A Glance At Sharper Image

October 25, 2007 by Joe Ponzio

In the earlier years of his investing career, Buffett is said to have had more ideas than cash-a situation that has reversed itself as Berkshire’s asset base has swelled. In 1999, Buffett reportedly claimed he could earn 50% a year in the stock market if he had just $1,000,000 to invest.

Where would he look to do that? Pabrai claims that early, or low-asset, Buffett would look to buy $0.50 dollars and sell them when they reached 90% to 100% of their true value. He wouldn’t be a buy-and-hold investor; rather, he’d look to buy quick-hit (read: 1-3 year) investments.

And with that, let’s take an early Buffett look at Sharper Image (SHRP).

Break-Up Versus Intrinsic Value

Every company has two values-the end-operations-and-break-up value and the ongoing business (intrinsic) value. When you buy at a discount to either of those, you’ll likely come out ahead-assuming things don’t go wildly wrong at your company.

When Wall Street overreacts to bad news, companies can fall out of favor quickly. Prices can drop below intrinsic value, and continue to plummet below break-up value-and business investors can often profit quickly. Case in point: Sharper Image.

Bad News Turns Into Panic

On October 11, 2007, news hit the street that Sharper Image’s sales declined 39%. That same day, a federal judge rejected a proposed class action settlement against the company. Over the next two days, SHRP dropped 52%-from $3.70 to $1.77 a share.

High uncertainty. Big scare. Big profit potential.

Forget Intrinsic Value: Break Up The Company

Admittedly, I can’t figure out the intrinsic value of Sharper Image. I have no idea if they’ll pull out of the mess they’re in and I don’t know if it will ever generate cash again. Fortunately, I don’t have to know that. There are a million opportunities out there. Still, on such panic and selling, I had to take a look early last week.

It initially hit my radar on my stock screener as I looked for companies that were trading at 50% or less of book value. The screener is a lovely place to start looking for ideas-and Sharper Image warranted a closer look.

As I read through the recent reports and worked the numbers, I derived a rough, fire-sale break-up value for Sharper Image between $3.50 and $4.50 a share. In this game, you don’t have to be precisely right-you just need a great margin of safety to protect you when you are wrong.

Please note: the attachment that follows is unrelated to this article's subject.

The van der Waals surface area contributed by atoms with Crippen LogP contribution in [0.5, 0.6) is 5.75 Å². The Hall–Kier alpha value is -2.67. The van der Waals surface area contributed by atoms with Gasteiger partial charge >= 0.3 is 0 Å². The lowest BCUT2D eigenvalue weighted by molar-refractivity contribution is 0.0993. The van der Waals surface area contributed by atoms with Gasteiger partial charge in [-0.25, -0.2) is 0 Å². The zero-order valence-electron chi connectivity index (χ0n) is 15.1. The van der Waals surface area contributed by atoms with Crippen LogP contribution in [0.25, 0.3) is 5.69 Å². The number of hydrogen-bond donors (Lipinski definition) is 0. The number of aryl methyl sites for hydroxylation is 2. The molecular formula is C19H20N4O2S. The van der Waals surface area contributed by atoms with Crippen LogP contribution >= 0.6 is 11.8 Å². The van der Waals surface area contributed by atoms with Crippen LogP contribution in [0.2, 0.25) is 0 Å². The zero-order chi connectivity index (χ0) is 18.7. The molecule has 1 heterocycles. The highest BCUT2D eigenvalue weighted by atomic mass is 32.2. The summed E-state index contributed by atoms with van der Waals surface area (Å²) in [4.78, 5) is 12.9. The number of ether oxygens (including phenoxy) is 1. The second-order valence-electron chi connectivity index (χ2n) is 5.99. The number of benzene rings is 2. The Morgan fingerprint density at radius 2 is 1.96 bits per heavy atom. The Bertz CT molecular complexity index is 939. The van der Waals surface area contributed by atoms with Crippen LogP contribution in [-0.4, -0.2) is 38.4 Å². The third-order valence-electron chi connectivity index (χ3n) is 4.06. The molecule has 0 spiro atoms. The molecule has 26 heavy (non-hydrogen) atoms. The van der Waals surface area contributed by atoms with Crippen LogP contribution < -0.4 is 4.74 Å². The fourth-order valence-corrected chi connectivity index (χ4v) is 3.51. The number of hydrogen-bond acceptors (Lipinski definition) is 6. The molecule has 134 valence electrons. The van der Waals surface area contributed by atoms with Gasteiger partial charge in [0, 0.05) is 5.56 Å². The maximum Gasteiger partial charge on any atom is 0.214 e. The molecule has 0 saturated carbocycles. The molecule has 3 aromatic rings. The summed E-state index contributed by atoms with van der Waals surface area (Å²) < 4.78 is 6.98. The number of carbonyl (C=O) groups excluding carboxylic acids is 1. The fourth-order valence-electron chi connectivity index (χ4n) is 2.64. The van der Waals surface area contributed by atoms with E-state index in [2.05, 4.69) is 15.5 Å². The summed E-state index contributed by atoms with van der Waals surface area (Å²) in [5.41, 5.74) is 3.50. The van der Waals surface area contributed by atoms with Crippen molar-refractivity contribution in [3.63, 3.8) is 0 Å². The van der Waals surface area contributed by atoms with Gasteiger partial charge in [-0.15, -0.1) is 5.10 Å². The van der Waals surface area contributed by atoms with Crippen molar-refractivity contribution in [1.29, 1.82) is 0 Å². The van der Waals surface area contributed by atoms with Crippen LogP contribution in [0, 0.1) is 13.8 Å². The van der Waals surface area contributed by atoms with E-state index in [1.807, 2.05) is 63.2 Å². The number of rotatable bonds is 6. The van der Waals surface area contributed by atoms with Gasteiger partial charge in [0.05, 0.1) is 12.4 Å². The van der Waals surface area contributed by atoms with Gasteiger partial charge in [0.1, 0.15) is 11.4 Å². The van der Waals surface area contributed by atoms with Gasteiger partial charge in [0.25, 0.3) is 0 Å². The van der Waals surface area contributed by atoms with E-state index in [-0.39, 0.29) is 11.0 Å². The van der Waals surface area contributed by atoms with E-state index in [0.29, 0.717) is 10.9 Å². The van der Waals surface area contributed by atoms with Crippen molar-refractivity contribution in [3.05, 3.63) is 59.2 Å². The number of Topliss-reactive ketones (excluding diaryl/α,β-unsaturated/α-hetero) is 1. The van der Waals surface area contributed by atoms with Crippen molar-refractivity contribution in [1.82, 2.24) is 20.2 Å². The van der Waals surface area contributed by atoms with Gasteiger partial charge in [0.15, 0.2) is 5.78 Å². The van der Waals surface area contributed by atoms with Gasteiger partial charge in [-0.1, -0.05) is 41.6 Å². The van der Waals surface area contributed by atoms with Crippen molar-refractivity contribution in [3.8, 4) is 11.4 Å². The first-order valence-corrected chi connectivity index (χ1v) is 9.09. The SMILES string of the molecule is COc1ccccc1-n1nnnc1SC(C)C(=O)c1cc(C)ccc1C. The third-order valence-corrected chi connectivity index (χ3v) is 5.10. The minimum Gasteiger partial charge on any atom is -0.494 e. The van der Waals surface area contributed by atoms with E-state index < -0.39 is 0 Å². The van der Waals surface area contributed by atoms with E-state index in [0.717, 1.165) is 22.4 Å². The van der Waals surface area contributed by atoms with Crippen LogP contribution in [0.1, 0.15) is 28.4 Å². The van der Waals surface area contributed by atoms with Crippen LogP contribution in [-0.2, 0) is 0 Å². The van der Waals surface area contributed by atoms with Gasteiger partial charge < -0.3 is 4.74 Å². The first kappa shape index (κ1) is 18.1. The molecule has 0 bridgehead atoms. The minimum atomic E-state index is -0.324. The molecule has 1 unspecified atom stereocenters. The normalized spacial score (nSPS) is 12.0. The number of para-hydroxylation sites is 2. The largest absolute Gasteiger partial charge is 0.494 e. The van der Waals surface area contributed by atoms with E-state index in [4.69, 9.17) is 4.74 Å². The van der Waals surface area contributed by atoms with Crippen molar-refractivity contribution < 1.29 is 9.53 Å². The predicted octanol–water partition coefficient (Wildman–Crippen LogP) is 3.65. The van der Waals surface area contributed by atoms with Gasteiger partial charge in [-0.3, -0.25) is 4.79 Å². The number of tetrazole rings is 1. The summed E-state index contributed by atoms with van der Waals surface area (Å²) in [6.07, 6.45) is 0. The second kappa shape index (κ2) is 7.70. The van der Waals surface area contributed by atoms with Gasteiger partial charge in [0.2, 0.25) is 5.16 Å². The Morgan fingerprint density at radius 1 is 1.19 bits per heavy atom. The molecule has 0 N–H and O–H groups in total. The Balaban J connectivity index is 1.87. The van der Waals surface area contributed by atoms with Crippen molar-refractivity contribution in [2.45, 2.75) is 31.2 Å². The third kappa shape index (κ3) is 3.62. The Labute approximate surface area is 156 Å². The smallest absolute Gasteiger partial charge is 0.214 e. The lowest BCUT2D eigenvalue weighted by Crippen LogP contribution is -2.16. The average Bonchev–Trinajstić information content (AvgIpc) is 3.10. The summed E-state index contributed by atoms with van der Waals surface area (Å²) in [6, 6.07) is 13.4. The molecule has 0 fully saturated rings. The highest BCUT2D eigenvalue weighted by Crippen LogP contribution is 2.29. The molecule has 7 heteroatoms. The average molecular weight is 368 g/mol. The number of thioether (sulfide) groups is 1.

The Margin Of Safety

Trading at $1.77 a share, Sharper Image was offering a 50%-75% discount from its break-up value. One could essentially buy the company for $1.77 and quickly double their money just by shutting down the doors. Or, we could buy a piece of the company and quickly double our money when Wall Street realized what a mistake it made.

And that is precisely what happened. (Click the image for a larger chart.)

Price Follows Value: Break-Up or Intrinsic

For the most part, the markets are generally efficient. When a company (e.g., Sharper Image) has such a horrendous outlook that it may not survive, Wall Street will generally price the company around its break-up value. Why? For one, Wall Street doesn’t know how else to price it.

But the markets aren’t entirely efficient, and people will buy or sell with absolutely zero information and 100% emotion-be it greed or, in the case of Sharper Image, fear.

Modern Pabrai, Early Buffett Play

In the case of Sharper Image, the goal was to buy a grossly underpriced business, and then sell it when it reached 90% or so of its scared-but-no-better-price break-up value. To make the numbers simple-buy between $1.80 and $2.25, and sell at $3.25.

With no easily calculated intrinsic value, and with a break-up value conservatively around $3.75 a share, there is no reason to hold this company for the long-term. Still, a $0.50 dollar is a $0.50 dollar, and those are always good buys.

Do that once or twice a year, and you can earn 50% or more-just like Buffett.

Side Note: Dabbling In $1.00 Stocks

Last week, I mentioned that the break-up might have been $5.60, but further research showed $3.50-$4.50. Following that post, I got an e-mail from someone saying:

You are an aggressive idiot. There is a reason it is a $2 stock-it is a bad buy!

The fact that a company is priced at $2, or $1, or $0.10 has nothing to do with whether or not it is a good or bad buy. In fact, Berkshire Hathaway can be a $1 stock. All Buffett would have to do would be to split the stock 127,000 to 1 and voila!-a $1 stock.

With 15.2 million shares out there and a break-up value of roughly $60 million, Sharper Image is worth roughly $4 a share (break-up might be slightly higher or lower, hence the price range). Don’t want it to be a $4 or $2 stock? If Sharper Image did a reverse split-say, giving shareholders one share for every ten they owned, Sharper Image would have about 1.5 million shares outstanding. The break-up value would still be $60 million-now roughly $39 a share ($60 million / 1.5 million shares).

The price of a stock is a function of the number of shares outstanding. Don’t sweat stock prices. Instead, find value and buy it when it’s on sale.

A Note From Joe Ponzio

This section is for comments from F Wall Street visitors. Do not assume that Joe Ponzio agrees with or otherwise endorses any particular comment just because it appears or remains on this website.